Could Your Host Disconnect You?
Jeff Rosenstock is the head of Quote Unquote Records, a small, independent label that gives its music away for free on their site.
However, earlier this month, he suffered a setback as his site was pulled down, seemingly for no reason. According to his host, the cause was that they felt he was infringing copyright even though all of the music on his site was content he had the right to distribute, much of it his own, and no one had filed a complaint.
It was an unnecessary and extremely pro-active takedown, but it has had many other bloggers, musicians and filmmakers worried. Could their ISP do the same thing to them and, if so, what could they do about it?
Fortunately, cases such as Rosenstock’s are relatively rare and the odds of it happening to any one person are very slim. But after Rosenstock endured several days of downtime before his site was restored, it has many very nervous about the potential for disaster.
The Quote Unquote Story
According to Rosenstock, he was notified on about the tenth of the month by his ISP that he had some copyrighted music files on his server. When Rosenstock asked about the specific files, the representative named several songs written and recorded by Rosenstock himself, to which he explained they were his own files.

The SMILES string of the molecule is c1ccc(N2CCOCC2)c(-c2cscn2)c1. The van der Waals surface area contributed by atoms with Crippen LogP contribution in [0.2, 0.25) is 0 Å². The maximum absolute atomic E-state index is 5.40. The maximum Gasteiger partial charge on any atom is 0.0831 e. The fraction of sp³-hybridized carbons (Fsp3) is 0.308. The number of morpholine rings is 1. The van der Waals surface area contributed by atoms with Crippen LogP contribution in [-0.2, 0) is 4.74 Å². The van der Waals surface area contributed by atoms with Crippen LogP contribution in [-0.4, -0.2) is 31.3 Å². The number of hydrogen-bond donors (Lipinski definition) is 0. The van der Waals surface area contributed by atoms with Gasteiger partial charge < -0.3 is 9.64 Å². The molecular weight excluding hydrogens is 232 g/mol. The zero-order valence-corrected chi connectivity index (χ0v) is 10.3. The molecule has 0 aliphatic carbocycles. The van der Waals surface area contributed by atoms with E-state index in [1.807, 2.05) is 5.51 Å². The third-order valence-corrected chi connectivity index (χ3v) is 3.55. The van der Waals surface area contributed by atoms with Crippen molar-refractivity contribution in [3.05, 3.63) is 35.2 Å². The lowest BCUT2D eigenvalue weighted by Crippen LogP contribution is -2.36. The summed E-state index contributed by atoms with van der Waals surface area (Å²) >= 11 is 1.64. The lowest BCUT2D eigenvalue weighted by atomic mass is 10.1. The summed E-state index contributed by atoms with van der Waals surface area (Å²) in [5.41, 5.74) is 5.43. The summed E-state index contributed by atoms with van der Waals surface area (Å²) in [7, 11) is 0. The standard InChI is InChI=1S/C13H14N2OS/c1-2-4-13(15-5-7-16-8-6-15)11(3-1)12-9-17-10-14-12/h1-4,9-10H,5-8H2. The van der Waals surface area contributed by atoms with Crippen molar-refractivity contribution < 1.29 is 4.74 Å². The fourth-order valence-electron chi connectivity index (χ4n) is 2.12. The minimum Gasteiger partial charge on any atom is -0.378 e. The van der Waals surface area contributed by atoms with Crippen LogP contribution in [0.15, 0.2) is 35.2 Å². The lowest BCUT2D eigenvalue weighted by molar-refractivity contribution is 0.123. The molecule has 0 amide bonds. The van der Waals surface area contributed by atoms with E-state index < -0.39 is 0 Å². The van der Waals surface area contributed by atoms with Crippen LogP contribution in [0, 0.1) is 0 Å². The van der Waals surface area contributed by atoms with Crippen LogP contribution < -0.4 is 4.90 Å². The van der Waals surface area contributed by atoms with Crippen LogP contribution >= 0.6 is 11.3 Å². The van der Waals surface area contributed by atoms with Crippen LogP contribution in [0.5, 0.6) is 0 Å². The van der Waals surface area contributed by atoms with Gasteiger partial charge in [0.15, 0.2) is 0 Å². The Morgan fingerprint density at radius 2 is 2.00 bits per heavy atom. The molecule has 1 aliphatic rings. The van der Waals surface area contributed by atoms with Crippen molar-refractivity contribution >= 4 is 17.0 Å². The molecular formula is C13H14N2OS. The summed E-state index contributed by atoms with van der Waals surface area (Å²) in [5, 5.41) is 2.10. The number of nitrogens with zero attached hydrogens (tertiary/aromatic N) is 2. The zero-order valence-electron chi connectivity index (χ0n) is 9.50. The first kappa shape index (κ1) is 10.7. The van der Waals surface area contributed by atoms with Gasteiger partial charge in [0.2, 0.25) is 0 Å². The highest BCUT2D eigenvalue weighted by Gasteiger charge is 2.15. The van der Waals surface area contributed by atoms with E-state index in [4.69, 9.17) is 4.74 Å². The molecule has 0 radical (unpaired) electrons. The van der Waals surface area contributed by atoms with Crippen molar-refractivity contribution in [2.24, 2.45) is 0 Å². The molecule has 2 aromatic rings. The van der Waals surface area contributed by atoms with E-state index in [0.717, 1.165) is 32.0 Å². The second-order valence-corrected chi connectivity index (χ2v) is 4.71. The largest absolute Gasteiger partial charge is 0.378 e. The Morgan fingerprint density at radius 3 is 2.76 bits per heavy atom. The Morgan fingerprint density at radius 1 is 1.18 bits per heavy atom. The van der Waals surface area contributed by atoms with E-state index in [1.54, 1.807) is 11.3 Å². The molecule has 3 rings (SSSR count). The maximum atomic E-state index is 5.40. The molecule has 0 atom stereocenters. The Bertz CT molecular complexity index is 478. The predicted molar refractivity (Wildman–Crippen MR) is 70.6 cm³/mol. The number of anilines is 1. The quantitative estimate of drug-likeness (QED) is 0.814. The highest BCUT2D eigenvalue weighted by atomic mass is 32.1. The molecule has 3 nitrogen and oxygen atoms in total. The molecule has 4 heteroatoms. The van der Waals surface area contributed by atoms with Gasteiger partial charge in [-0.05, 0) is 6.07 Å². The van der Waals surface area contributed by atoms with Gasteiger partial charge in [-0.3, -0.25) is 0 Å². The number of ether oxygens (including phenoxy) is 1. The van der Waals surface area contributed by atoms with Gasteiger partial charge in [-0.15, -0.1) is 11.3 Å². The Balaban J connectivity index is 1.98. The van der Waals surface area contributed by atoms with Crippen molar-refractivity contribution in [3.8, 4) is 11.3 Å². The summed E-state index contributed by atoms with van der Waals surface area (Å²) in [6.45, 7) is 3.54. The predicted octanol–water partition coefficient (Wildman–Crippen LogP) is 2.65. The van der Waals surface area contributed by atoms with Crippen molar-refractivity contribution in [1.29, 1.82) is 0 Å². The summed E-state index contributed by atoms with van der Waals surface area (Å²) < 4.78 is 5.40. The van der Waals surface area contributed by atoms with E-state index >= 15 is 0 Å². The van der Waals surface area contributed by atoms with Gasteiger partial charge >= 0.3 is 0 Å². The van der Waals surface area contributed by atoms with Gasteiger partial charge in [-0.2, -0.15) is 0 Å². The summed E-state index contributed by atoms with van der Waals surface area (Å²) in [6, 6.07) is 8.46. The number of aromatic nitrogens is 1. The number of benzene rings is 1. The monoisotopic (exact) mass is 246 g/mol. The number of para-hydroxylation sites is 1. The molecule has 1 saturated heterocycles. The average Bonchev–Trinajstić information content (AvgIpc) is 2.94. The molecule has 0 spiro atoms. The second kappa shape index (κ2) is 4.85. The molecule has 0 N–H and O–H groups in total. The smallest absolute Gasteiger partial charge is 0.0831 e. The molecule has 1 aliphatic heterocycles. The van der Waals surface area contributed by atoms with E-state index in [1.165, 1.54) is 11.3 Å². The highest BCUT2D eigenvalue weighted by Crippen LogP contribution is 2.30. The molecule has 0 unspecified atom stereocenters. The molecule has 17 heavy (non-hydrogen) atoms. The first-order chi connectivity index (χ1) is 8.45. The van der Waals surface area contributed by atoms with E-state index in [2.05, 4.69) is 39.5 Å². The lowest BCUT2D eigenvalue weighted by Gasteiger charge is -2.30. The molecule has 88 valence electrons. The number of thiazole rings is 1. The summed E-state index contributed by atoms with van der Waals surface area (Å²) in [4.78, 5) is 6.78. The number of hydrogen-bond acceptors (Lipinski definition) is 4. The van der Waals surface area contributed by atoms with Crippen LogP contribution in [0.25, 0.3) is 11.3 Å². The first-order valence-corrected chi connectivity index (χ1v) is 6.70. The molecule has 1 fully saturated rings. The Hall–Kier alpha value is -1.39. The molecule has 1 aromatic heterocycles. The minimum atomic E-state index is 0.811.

Rosenstock removed a few tracks by the group 311 that he was storing on the server and then moved on, thinking the matter was resolved.
However, a few days later his site was done, including all of the files. To make matters worse, his hard drive failed and his backups were gone. The only way he could retrieve much of his own music was through his host and they were demanding that he provide proof of ownership of the works before they would restore the site.
The problem was that the proof they requested was a registration form from the U.S. Copyright Office. However, Rosenstock had not registered any of his works, and there was no registration to provide. Though Rosenstock had used Poor Man’s Copyright, it does not work for proving ownership, leaving him with no means to prove he wrote and recorded his own music to his ISP.
Though he was eventually able to convince his host to restore his site, it was only after several days of downtime and a great deal of publicity. While it may work out that the attention could be a positive for the label in the long run, it was a frustrating problem for the label and they almost certainly would rather it never have happened at all.
Still, it is a very worrisome issue for artists that may not be able to attract such attention to their plight if it were to happen to them.
The Good News
The good news is that, for most Webmasters, such an event is extremely unlikely, at worst. The vast majority of Web hosts follow some sort of notice-and-takedown procedure that requires a copyright holder to file a complaint before content is removed. This means that, if you post only work you have the right to post, the odds of being shut down for copyright infringement are very slim.